**2.1. Alternative
Approaches to Peculiar Velocity-Density Comparison**

Before presenting our method in detail, we briefly review the principal alternatives. Two approaches are fairly paradigmatic and serve to illustrate the main issues and motivate our approach. These are the POTENT method of A. Dekel and coworkers (e.g., Dekel 1994; Dekel et al. 1997b) mentioned in Section 1, and the ITF method of Nusser & Davis (1995; DNW).

The POTENT algorithm is designed to reconstruct, from sparse and noisy radial peculiar velocity estimates, a smooth, three-dimensional, peculiar velocity field and the associated mass density field. The method is based on the property that the smoothed velocity field of gravitating systems is the gradient of a potential. The divergence of equation (3) is

(4) |

Thus,
is the slope of the correlation between
^{.} **v**,
obtained from POTENT,
and _{g},
obtained from redshift survey data. This is the basis of the POTIRAS
approach ^{(4)} to determining
_{I},
discussed above (Section 1).

POTENT has several advantages as a
reconstruction method. It yields model-independent, three-dimensional
velocity and density fields well suited for comparison with theory and for
visualization. It works in the space of TF-inferred distances, i.e., it is
a *Method* *I* approach to velocity analysis
(cf. SW,
Section 6.4.1). Unlike *Method*
*II*
approaches (see below), it does not assume that there is a unique distance
corresponding to a given redshift. In regions where galaxies at different
distances are superposed in redshift space, POTENT is capable of recovering
the true velocity field. The POTIRAS comparison between the mass and galaxy
density fields is entirely *local* (eq. [4]), whereas predicted
peculiar velocities are highly nonlocal
(eq. [3]). Locality ensures that biases due to unsampled regions
are minimized.

The liabilities of POTENT are closely
related to its strengths. In order to construct a model-independent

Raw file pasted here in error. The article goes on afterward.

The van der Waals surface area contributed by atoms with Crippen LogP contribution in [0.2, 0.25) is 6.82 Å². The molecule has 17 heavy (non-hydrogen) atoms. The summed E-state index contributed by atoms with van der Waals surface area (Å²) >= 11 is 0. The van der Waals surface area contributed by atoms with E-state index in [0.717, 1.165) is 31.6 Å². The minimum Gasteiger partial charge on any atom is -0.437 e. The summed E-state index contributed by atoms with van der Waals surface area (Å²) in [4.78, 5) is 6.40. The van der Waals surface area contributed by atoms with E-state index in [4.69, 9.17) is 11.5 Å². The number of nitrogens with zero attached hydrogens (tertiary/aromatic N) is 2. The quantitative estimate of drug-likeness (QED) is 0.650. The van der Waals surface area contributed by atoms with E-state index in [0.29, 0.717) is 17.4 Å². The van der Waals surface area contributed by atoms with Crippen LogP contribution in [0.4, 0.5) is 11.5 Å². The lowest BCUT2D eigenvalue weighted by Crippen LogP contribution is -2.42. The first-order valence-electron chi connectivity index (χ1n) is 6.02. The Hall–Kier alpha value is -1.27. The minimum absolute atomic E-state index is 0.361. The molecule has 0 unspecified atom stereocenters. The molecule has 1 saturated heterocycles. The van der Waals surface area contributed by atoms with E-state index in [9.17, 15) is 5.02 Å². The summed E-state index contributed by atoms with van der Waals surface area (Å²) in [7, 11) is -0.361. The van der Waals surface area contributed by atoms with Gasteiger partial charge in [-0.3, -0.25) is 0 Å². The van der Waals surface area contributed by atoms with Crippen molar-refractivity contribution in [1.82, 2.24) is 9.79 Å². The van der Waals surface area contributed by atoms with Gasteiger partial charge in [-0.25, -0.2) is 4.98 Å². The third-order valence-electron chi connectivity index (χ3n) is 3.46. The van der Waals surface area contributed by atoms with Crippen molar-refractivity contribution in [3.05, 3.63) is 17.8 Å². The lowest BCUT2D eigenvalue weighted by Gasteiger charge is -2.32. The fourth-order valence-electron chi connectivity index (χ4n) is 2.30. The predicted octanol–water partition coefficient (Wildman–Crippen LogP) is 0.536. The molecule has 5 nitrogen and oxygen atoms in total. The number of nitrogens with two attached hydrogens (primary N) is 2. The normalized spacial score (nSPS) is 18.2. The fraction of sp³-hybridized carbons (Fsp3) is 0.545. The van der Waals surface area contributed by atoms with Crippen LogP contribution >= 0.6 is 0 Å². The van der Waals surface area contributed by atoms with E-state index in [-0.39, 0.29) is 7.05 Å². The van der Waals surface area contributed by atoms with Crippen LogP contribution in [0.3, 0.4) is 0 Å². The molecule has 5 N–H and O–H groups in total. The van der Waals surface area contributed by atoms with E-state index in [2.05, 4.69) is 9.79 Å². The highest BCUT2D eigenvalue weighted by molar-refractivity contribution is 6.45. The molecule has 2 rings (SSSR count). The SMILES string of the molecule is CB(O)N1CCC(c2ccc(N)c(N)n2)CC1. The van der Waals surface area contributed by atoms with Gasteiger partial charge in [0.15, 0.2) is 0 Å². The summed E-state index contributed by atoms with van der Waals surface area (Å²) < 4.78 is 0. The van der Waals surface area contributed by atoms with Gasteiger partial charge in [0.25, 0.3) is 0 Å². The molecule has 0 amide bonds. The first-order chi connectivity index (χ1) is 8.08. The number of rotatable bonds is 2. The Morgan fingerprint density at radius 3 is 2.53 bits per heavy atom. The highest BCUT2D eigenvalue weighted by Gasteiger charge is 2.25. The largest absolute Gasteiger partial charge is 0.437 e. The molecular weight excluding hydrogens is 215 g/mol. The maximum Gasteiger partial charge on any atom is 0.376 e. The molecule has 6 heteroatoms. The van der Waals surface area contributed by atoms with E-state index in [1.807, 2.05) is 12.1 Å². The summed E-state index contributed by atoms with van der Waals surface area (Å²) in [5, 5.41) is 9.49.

velocity field, it must have redshift-independent distances as input. Such
distances require properly calibrated TF relations. In particular, the TF
distances for samples that probe different regions of the sky must be
brought to a uniform system, which is a difficult procedure (cf.
Willick et al.
1995,
1996,
1997).
Errors made in
calibrating and homogenizing the TF relations will propagate into the
POTENT velocity field. Because POTENT works in inferred distance space, it
is subject to inhomogeneous Malmquist bias
(Dekel et al. 1990).
Minimizing this bias requires significant smoothing of
the input data. POTENT currently employs a Gaussian smoothing scale
of 1000-1200 km s^{-1}
(Dekel 1994;
Dekel et al. 1997b),
making it relatively insensitive to dynamical effects on
small scales. As a result, the current POTENT applications are not
particularly effective at extracting detailed information from the velocity
field in the local (*cz*
3000
km s^{-1}) universe.

DNW take a
different approach. They work with the "inverse"
form of the TF relation
(Dekel 1994,
Section 4.4;
SW,
Section 6.4.4) and thus refer to
their method
as ITF. They express peculiar velocity as a function of redshift-space,
rather than real-space, position; in the terminology of
SW,
ITF is thus a *Method II* analysis,
largely impervious to inhomogeneous Malmquist bias.
DNW
expand the redshift-space peculiar velocity field in a set of independent
basis functions, or *modes*, whose coefficients are solved
for simultaneously with the parameters of a global inverse TF relation
via ^{2}
minimization of TF residuals. The TF data are never converted into inferred
distances and thus do not require precalibrated TF relations. The
*IRAS*-predicted velocity field is expanded in the same set of basis
functions, allowing a mode-by-mode comparison of predicted and observed
peculiar velocities. This ensures that one is comparing quantities that
have undergone the same spatial smoothing, a desirable characteristic of
the fit.

As with POTENT, the strengths of ITF are
connected with certain disadvantages. Because it is a Method II approach,
multivalued or flat zones in the redshift-distance relation (see below)
necessarily bias the ITF analysis. It neglects the role of small-scale
velocity noise, which is nonnegligible for galaxies within 1000
km s^{-1}. These features make ITF, like POTENT, a
relatively ineffective tool for probing the very local region. Last and
most importantly, the ITF method as implemented by
DNW
requires that the raw magnitude and velocity width data from several
distinct data sets be carefully matched before being input to the
algorithm. Any systematic errors incurred in matching the raw data from
different parts of the sky will induce large-scale, systematic errors in
the derived velocity field. Thus, although ITF does not need input TF
distances, it is vulnerable to a priori calibration errors just as POTENT
is.

^{4}
Dekel et al. (1993) and
Sigad et al. (1997)
actually use a nonlinear extension to eq. (4). Back.